connected devices

The traditional desktop computer is no longer the only device we use to get work done. For the past few years workers have increasingly begun to use their own smartphones and tablets for work. According to a study carried out by Tech Pro Research, 74% of businesses allow, or are planning to allow, their employees to bring their own devices to the office.

Despite the benefits to companies, such as being able to communicate easier with the employee when they aren’t at their workstation, security remains a priority and with the culture of BYOD (Bring Your Own Device), it’s important to keep on top of it.

The variety of devices used in the workplace, and the resulting loss of control held by the business, means that cybercriminals are able to take advantage of the many vulnerabilities in mobile devices to access the company’s network.

The National Cybersecurity Institute of Spain, the INCIBE, has advised businesses of the dangers that they face when adopting a BYOD culture and have therefore suggested some measures to avoid such threats.

So, instead of asking your employees to remove their work email from their mobile devices, the best thing you can do is follow the tips given by the INCIBE which will better protect your employees’ devices and guarantee the confidentiality of your company’s information.

  • Assign someone to be in charge of managing the devices

You need to give the responsibility to a member of the IT department to make it easier to control. If you company is small, you can contract an external service or one on the cloud.

  • Give support to all platforms possible

    The IT department of the business has to guarantee technical support for all devices used by employees so as they can work in a safe an effective manner.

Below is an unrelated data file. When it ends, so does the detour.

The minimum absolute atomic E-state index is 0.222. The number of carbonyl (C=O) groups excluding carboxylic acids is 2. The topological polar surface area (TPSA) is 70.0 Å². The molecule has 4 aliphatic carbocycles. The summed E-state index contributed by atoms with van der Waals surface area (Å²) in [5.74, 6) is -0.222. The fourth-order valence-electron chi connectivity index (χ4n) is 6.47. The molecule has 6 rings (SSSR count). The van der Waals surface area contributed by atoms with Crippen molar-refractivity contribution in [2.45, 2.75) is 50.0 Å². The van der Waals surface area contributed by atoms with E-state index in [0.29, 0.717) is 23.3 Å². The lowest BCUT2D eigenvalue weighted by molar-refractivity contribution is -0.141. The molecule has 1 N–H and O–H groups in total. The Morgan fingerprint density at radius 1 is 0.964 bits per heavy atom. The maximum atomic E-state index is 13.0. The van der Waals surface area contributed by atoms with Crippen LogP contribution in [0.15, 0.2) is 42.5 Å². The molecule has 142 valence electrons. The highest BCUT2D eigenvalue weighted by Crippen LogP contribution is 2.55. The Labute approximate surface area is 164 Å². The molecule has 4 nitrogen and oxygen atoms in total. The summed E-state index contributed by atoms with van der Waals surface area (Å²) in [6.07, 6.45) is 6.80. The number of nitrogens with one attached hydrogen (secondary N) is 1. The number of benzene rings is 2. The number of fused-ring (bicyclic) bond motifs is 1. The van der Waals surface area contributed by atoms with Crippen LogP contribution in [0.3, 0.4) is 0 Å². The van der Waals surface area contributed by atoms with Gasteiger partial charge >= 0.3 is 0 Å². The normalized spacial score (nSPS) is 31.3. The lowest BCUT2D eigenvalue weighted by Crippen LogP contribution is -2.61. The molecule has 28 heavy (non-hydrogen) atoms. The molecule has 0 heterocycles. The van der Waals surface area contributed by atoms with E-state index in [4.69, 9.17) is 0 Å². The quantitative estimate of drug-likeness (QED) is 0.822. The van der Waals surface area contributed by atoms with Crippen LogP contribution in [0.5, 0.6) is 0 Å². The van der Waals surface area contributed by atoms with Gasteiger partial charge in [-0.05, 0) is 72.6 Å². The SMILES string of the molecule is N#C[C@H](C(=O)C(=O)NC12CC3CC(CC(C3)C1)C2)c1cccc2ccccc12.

• Educate about security

The first people who need to be aware of the vulnerabilities of their devices are the workers. Therefore, INCIBE recommends training them so that they know not to visit certain websites and that they are conscious of the risks involved with installing applications.

  • Keep on top of updates and avoid localization

Updating all of the applications and operating systems on the devices is a basic necessity – old versions of Android are exposed to a whole host of vulnerabilities. Deactivating the GPS is another tip that you should pass on to your employees, so as to avoid someone being able to localize them.

  • Keep your information secure

If an employee accesses relevant documents from their mobile device, it’s possible to add an extra password or encrypt the device so as to stop cybercriminals from getting their hands on the information.

  • Control access to highly confidential information

Give out ID cards (PIVs) and restrict access to confidential information to only those who need it for their daily work.

  • BYOD isn’t suitable for all businesses

In some networks, such as industrial control systems, it isn’t advisable for employees to use their own devices.

  • Be careful with external devices

Our mobiles leave traces and things such as Find My iPhone or Android’s administrator options help us to find them easily. We can also use these tools to control which devices are accessing our network and stop our information from being spied on from outside parties.